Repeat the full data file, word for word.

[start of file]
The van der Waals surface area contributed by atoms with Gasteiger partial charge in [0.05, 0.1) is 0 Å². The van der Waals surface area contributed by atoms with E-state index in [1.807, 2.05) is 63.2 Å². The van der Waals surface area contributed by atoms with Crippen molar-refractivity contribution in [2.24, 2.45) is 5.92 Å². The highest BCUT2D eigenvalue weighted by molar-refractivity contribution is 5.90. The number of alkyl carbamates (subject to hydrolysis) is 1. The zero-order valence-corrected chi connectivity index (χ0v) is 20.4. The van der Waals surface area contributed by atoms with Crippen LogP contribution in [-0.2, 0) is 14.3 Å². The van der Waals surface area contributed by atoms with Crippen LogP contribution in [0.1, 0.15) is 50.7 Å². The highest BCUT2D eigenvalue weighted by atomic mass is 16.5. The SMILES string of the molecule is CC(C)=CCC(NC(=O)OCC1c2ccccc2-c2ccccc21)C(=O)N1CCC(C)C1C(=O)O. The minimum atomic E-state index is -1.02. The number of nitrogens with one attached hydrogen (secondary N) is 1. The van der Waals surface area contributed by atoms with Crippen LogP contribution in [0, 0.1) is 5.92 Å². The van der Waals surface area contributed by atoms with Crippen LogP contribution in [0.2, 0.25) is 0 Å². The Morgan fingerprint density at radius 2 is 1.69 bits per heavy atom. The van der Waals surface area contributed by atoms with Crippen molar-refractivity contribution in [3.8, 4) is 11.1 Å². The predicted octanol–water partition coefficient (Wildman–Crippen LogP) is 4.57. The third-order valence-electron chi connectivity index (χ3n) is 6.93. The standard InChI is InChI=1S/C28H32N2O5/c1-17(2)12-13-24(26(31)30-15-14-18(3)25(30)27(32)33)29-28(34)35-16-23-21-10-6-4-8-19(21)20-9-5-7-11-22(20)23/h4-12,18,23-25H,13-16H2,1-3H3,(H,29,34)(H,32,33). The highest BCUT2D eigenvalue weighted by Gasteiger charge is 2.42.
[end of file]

The van der Waals surface area contributed by atoms with Gasteiger partial charge in [0.05, 0.1) is 0 Å². The van der Waals surface area contributed by atoms with E-state index in [1.807, 2.05) is 63.2 Å². The van der Waals surface area contributed by atoms with Crippen molar-refractivity contribution in [2.24, 2.45) is 5.92 Å². The highest BCUT2D eigenvalue weighted by molar-refractivity contribution is 5.90. The number of alkyl carbamates (subject to hydrolysis) is 1. The zero-order valence-corrected chi connectivity index (χ0v) is 20.4. The van der Waals surface area contributed by atoms with Crippen LogP contribution in [-0.2, 0) is 14.3 Å². The van der Waals surface area contributed by atoms with Crippen LogP contribution in [0.1, 0.15) is 50.7 Å². The highest BCUT2D eigenvalue weighted by atomic mass is 16.5. The SMILES string of the molecule is CC(C)=CCC(NC(=O)OCC1c2ccccc2-c2ccccc21)C(=O)N1CCC(C)C1C(=O)O. The minimum atomic E-state index is -1.02. The number of nitrogens with one attached hydrogen (secondary N) is 1. The van der Waals surface area contributed by atoms with Crippen LogP contribution in [0, 0.1) is 5.92 Å². The van der Waals surface area contributed by atoms with Crippen LogP contribution in [0.2, 0.25) is 0 Å². The Morgan fingerprint density at radius 2 is 1.69 bits per heavy atom. The van der Waals surface area contributed by atoms with Crippen molar-refractivity contribution in [3.8, 4) is 11.1 Å². The predicted octanol–water partition coefficient (Wildman–Crippen LogP) is 4.57. The third-order valence-electron chi connectivity index (χ3n) is 6.93. The standard InChI is InChI=1S/C28H32N2O5/c1-17(2)12-13-24(26(31)30-15-14-18(3)25(30)27(32)33)29-28(34)35-16-23-21-10-6-4-8-19(21)20-9-5-7-11-22(20)23/h4-12,18,23-25H,13-16H2,1-3H3,(H,29,34)(H,32,33). The highest BCUT2D eigenvalue weighted by Gasteiger charge is 2.42.